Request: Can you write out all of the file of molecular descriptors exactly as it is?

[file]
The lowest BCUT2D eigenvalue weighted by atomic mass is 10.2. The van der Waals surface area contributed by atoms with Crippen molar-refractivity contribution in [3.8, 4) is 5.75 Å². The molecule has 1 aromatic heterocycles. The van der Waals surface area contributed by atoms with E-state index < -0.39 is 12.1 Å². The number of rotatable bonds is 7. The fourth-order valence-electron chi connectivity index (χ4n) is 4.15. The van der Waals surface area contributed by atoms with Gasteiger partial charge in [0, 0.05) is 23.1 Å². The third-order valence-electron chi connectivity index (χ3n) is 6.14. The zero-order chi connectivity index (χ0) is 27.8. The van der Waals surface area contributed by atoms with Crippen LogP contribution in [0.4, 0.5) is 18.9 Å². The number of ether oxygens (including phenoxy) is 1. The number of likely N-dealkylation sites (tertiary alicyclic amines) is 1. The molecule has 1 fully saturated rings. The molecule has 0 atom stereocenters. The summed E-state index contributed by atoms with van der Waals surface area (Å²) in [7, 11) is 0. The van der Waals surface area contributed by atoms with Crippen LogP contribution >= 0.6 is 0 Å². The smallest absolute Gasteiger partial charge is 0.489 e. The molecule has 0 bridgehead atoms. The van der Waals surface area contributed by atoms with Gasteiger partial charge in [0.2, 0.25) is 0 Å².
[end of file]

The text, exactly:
The lowest BCUT2D eigenvalue weighted by atomic mass is 10.2. The van der Waals surface area contributed by atoms with Crippen molar-refractivity contribution in [3.8, 4) is 5.75 Å². The molecule has 1 aromatic heterocycles. The van der Waals surface area contributed by atoms with E-state index < -0.39 is 12.1 Å². The number of rotatable bonds is 7. The fourth-order valence-electron chi connectivity index (χ4n) is 4.15. The van der Waals surface area contributed by atoms with Gasteiger partial charge in [0, 0.05) is 23.1 Å². The third-order valence-electron chi connectivity index (χ3n) is 6.14. The zero-order chi connectivity index (χ0) is 27.8. The van der Waals surface area contributed by atoms with Crippen LogP contribution in [0.4, 0.5) is 18.9 Å². The number of ether oxygens (including phenoxy) is 1. The number of likely N-dealkylation sites (tertiary alicyclic amines) is 1. The molecule has 1 fully saturated rings. The molecule has 0 atom stereocenters. The summed E-state index contributed by atoms with van der Waals surface area (Å²) in [7, 11) is 0. The van der Waals surface area contributed by atoms with Crippen LogP contribution >= 0.6 is 0 Å². The smallest absolute Gasteiger partial charge is 0.489 e. The molecule has 0 bridgehead atoms. The van der Waals surface area contributed by atoms with Gasteiger partial charge in [0.2, 0.25) is 0 Å².